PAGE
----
A lot of people are asking this week how Georgia should attack Alabama’s formidable defensive front. Quinton does a good job of illustrating the importance of winning individual battles in the passing game against the cornerbacks along the sideline. Others like Bruce Feldman place the game on Knowshon’s capable shoulders.
Of course a one-dimensional offense is going to struggle against a defense of any decent quality, so the Dawgs are going to need plays from both the passing game and on the ground. But which is more important? While the best scoring chances might come through the air, Mark Richt’s history against Nick Saban suggests that the margin of victory will be more closely reflected in the rushing totals.
During the 2003 season, Georgia and Saban’s LSU team met twice. Georgia actually passed for more yards than LSU in both games, but LSU came away with both wins. In the first meeting in Baton Rouge, the rushing totals were low and roughly even (105 LSU to 97 UGA), and the game was tight all the way, low-scoring, and decided at the end. The second meeting in Atlanta was all LSU. The Tigers racked up 293 yards on the ground, most of it from Justin Vincent, and the Dawgs eeked out 50 yards rushing. The score was predictably lopsided.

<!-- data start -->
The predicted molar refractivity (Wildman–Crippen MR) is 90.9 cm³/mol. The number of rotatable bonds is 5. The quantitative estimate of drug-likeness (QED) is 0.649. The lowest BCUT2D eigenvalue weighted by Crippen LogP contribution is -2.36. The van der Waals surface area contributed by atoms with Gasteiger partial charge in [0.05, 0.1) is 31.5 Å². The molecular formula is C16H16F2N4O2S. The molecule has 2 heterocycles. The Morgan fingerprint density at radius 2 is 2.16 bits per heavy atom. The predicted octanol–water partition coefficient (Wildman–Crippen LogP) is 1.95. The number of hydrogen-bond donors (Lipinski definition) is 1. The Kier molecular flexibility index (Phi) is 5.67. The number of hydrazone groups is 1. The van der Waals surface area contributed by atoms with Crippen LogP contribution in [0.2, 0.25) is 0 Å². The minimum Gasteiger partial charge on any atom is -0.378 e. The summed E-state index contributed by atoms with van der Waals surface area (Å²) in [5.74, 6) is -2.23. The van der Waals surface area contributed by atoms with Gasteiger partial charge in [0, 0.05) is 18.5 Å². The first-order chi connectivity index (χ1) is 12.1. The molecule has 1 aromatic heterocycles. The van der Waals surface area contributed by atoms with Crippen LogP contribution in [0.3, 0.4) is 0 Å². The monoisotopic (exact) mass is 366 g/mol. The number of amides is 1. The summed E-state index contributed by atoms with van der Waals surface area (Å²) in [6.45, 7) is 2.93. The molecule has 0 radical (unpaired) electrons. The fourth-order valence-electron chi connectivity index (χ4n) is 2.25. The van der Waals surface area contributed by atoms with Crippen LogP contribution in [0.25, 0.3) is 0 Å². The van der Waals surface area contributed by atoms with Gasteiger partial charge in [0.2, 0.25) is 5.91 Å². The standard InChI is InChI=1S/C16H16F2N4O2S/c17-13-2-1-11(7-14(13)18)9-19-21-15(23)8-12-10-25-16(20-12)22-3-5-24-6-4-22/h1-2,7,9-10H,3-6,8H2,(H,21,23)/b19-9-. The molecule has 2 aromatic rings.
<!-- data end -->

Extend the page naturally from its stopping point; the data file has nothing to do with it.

Fast-forward to 2004. Though the story of the day was David Greene’s record-setting five touchdown passes, he only completed ten passes in the game for 172 yards. LSU had more passing yards but lost the game by 29 points. The disparity in the score was again reflected in the rushing yardage – 221 for Georgia to just 67 for LSU.
Just eleven yards of rushing separated Saban’s first Alabama team and Georgia a year ago (164 Bama to 153 Georgia). The result was a score in the 20s with another close finish.
The happiest person over the emergence of A.J. Green has to be Knowshon Moreno. Whether it was defensive fatigue or adjustments to cover Green or some combination of the two, Moreno did most of his damage in the desert after Green had established his presence during that late first half drive. Bama might be tough up front, but the running game cannot be abandoned. Clemson sealed their fate by surrendering way too early to Bama’s run defense, and Georgia can’t get caught in that trap.
Georgia might get their big plays through the air, but the game will be won on the ground. Whether it’s establishing tempo early or keeping control of a lead later in the game, Georgia’s going to have to run the ball one way or the other even if it takes big passing plays to open things up.
Good blocking plus a little Knowshon can get it done.